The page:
The widespread prosperity of the 1920s ended abruptly with the stock market crash in October 1929 and the great economic depression that followed. The depression threatened people's jobs, savings, and even their homes and farms. At the depths of the depression, over one-quarter of the American workforce was out of work. For many Americans, these were hard times.
The New Deal, as the first two terms of Franklin Delano Roosevelt's presidency were called, became a time of hope and optimism. Although the economic depression continued throughout the New Deal era, the darkest hours of despair seemed to have passed. In part, this was the result of FDR himself. In his first inaugural address, FDR asserted his "firm belief that the only thing we have to fear is fear itself--nameless, unreasoning, unjustified terror." As FDR provided leadership, most Americans placed great confidence in him.
The economic troubles of the 1930s were worldwide in scope and effect. Economic instability led to political instability in many parts of the world. Political chaos, in turn, gave rise to dictatorial regimes such as Adolf Hitler's in Germany and the military's in Japan. (Totalitarian regimes in the Soviet Union and Italy predated the depression.) These regimes pushed the world ever-closer to war in the 1930s. When world war finally broke out in both Europe and Asia, the United States tried to avoid being drawn into the conflict. But so powerful and influential a nation as the United States could scarcely avoid involvement for long.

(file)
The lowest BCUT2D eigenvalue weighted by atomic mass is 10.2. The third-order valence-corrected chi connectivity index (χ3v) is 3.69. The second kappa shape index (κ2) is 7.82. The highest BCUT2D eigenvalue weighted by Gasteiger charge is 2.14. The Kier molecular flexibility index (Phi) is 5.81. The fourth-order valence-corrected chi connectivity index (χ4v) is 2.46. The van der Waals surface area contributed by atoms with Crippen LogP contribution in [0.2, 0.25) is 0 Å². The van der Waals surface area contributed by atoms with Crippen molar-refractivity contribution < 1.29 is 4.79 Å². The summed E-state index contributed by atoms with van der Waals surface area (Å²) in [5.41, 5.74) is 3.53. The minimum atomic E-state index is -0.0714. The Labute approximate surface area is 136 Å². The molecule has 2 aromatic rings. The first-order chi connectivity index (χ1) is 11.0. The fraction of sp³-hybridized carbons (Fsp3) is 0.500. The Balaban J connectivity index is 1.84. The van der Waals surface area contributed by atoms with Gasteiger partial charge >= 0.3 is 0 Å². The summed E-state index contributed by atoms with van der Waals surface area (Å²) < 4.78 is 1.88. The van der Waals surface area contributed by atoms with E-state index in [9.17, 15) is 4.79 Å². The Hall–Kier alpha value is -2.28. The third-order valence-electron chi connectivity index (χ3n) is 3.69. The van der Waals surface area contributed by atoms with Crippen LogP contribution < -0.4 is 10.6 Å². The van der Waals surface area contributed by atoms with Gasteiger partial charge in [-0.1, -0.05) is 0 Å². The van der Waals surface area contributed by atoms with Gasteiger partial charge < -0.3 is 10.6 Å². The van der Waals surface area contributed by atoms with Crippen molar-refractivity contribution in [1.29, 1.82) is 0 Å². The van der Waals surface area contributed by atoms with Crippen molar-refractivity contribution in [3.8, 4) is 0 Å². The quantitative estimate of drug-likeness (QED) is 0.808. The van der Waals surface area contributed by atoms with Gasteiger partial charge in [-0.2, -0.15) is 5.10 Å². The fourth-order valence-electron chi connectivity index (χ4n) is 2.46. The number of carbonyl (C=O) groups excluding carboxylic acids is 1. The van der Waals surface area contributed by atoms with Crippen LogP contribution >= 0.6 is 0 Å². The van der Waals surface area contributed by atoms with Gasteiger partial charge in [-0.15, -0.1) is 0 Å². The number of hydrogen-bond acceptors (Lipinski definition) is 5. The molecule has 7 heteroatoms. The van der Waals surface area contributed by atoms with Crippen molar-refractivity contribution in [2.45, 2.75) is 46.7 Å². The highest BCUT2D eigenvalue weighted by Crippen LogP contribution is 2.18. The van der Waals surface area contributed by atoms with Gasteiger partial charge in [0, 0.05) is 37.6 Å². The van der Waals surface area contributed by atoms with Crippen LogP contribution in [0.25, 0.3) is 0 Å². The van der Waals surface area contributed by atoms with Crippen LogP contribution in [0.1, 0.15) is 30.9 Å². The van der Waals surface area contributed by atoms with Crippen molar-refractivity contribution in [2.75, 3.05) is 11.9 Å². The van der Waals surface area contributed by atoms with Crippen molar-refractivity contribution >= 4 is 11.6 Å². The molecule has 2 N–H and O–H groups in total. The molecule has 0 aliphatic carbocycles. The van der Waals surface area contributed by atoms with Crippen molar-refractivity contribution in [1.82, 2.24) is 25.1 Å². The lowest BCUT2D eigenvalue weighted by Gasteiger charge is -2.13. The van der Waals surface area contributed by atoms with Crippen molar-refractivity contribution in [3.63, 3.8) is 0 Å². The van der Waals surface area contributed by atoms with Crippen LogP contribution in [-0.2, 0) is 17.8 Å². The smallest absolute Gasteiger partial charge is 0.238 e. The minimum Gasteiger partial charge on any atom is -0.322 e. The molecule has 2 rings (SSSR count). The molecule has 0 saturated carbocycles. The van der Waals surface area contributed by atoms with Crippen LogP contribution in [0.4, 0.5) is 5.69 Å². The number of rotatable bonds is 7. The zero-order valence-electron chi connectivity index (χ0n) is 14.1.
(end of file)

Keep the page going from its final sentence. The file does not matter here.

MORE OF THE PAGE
When Japan attacked the U.S. Naval base at Pearl Harbor, Hawaii, on December 7, 1941, the United States found itself in the war it had sought to avoid for more than two years. Mobilizing the economy for world war finally cured the depression. Millions of men and women joined the armed forces, and even larger numbers went to work in well-paying defense jobs. World War Two affected the world and the United States profoundly; it continues to influence us even today.